Triggering such coverage means that the insurance company should pay for the actual loss of Business Income incurred during the period when the property is repaired, rebuilt, or replaced and operations are resumed. Such coverage ends on the earlier of 1) the date you could restore your operations, with reasonable speed, to the level which would generate the business income amount that would have existed if no direct physical loss or damage had occurred; or 2) 60 consecutive days after the date determined above.
This coverage may run consecutively with the Civil Authority coverage mentioned above. This means that a court may determine that you can collect Extended Business Income even after having collected losses under the Civil Authority portion of your policy.
Again, this will be litigated around the county as courts have drawn different conclusions about this issue.
Extra Expenses Coverage
Extra Expense Coverage allows for you to recover the necessary expenses you incur during the “period of restoration” that you would not have incurred if there had been no direct physical loss or damage to your property caused by or resulting from a Covered Cause of Loss. An insurance company will pay the extra expense to (1) avoid or minimize the “suspension” of business and to continue operations at the described premises or at replacement premises or temporary locations, including relocation expenses and costs to equip and operate the replacement location or temporary location, and (2) minimize the suspension of business if you cannot continue operations.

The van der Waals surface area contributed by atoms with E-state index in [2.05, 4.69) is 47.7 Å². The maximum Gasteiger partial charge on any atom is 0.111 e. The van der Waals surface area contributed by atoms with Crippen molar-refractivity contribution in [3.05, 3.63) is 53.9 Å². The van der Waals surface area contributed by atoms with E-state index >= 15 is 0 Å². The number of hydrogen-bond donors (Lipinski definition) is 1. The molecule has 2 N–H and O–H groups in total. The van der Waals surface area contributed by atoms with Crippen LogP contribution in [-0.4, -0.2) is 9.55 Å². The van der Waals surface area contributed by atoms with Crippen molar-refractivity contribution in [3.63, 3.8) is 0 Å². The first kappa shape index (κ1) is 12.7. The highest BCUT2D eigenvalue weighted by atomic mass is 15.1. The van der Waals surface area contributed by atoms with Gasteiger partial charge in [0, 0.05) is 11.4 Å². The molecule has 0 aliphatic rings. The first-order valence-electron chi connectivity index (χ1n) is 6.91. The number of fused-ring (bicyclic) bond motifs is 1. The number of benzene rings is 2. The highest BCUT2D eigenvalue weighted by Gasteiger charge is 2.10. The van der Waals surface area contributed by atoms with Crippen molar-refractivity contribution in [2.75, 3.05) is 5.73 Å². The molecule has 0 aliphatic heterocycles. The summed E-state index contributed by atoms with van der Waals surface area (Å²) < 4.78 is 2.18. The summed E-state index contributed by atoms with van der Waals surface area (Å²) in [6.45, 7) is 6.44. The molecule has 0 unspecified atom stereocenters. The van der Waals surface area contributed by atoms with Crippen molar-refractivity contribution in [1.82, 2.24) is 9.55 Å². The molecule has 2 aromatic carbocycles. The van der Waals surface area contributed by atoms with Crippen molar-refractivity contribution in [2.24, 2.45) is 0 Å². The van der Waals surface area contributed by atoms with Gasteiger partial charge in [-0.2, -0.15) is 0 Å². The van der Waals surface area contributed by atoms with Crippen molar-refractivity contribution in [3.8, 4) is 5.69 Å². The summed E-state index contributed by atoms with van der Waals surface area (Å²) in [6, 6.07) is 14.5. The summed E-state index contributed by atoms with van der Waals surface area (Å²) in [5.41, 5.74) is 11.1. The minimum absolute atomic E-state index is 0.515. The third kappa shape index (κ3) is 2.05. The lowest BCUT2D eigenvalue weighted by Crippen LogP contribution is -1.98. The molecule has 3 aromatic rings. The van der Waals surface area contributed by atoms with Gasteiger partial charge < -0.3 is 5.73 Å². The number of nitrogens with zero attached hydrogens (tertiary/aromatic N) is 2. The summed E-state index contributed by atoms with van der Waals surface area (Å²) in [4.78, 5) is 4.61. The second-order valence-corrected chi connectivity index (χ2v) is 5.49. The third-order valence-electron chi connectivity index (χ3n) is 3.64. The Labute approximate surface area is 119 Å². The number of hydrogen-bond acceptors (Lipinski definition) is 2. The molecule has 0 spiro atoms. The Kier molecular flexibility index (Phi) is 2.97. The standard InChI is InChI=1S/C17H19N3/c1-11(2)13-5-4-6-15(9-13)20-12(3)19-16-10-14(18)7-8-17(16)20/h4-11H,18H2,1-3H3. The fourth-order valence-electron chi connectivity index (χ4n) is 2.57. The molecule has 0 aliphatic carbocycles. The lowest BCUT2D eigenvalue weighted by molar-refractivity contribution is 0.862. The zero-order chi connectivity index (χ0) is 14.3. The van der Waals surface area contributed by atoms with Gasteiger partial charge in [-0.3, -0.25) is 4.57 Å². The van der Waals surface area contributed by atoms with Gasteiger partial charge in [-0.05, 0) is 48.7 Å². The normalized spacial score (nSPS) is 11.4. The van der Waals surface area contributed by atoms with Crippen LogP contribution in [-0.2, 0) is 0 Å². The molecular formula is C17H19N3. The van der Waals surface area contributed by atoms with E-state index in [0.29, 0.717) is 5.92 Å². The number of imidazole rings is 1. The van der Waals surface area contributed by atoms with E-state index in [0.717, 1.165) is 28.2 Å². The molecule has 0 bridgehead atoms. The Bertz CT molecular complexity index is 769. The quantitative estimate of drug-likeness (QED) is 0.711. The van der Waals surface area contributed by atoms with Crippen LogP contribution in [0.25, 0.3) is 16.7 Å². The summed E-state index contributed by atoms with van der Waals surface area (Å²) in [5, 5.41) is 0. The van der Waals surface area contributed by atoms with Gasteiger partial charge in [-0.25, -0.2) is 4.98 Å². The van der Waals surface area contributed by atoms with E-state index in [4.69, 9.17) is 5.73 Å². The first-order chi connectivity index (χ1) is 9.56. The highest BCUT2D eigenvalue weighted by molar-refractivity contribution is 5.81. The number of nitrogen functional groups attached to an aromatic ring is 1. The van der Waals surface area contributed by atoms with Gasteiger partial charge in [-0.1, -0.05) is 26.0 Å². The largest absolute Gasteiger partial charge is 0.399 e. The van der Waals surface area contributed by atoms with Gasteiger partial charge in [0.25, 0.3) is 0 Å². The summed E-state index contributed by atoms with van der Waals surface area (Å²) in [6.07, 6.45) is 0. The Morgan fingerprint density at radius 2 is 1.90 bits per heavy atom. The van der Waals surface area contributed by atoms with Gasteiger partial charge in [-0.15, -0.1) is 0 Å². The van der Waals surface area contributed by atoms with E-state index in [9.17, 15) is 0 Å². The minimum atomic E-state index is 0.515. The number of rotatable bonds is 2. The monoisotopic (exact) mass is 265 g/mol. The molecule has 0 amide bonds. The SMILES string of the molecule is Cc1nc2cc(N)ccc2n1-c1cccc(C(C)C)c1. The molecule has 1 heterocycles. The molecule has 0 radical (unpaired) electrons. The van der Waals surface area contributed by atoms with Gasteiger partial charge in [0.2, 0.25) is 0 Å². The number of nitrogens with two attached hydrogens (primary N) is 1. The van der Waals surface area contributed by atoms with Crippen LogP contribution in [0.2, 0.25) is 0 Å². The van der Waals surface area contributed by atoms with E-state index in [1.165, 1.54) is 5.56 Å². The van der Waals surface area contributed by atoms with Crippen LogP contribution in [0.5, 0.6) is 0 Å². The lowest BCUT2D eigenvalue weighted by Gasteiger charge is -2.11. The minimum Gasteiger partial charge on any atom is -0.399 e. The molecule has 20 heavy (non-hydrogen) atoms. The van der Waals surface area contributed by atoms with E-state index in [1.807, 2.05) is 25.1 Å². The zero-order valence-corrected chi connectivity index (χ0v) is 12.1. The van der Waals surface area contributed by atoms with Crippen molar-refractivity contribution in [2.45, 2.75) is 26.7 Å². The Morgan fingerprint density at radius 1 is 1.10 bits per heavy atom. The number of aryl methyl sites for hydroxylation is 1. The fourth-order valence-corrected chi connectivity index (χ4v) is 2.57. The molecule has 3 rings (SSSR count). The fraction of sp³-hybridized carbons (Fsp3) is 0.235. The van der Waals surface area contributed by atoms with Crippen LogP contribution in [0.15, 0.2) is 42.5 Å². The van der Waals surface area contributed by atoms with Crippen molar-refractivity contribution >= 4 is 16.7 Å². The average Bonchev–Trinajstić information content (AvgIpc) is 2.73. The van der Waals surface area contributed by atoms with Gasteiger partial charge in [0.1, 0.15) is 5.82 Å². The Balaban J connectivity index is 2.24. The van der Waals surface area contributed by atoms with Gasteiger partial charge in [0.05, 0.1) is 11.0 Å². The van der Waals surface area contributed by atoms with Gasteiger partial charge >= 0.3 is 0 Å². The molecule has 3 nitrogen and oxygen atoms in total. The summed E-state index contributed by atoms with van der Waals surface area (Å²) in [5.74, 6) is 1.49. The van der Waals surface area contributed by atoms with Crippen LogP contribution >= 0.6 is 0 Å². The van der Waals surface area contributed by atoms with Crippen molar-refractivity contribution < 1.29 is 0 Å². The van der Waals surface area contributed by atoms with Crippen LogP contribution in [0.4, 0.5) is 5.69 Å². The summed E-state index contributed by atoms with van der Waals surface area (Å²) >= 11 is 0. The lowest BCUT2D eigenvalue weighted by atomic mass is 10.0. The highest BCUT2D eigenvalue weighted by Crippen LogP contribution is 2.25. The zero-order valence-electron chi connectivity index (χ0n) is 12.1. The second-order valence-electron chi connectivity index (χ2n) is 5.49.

Losses that may be covered due to COVID-19 include (1) additional security to protect the business property during a time of social turpitude, (2) advertising costs to resume business, (3) disinfectant efforts to ensure the premises is safe, and (4) relocation costs, potentially including those costs associated with equipping employees to work from home.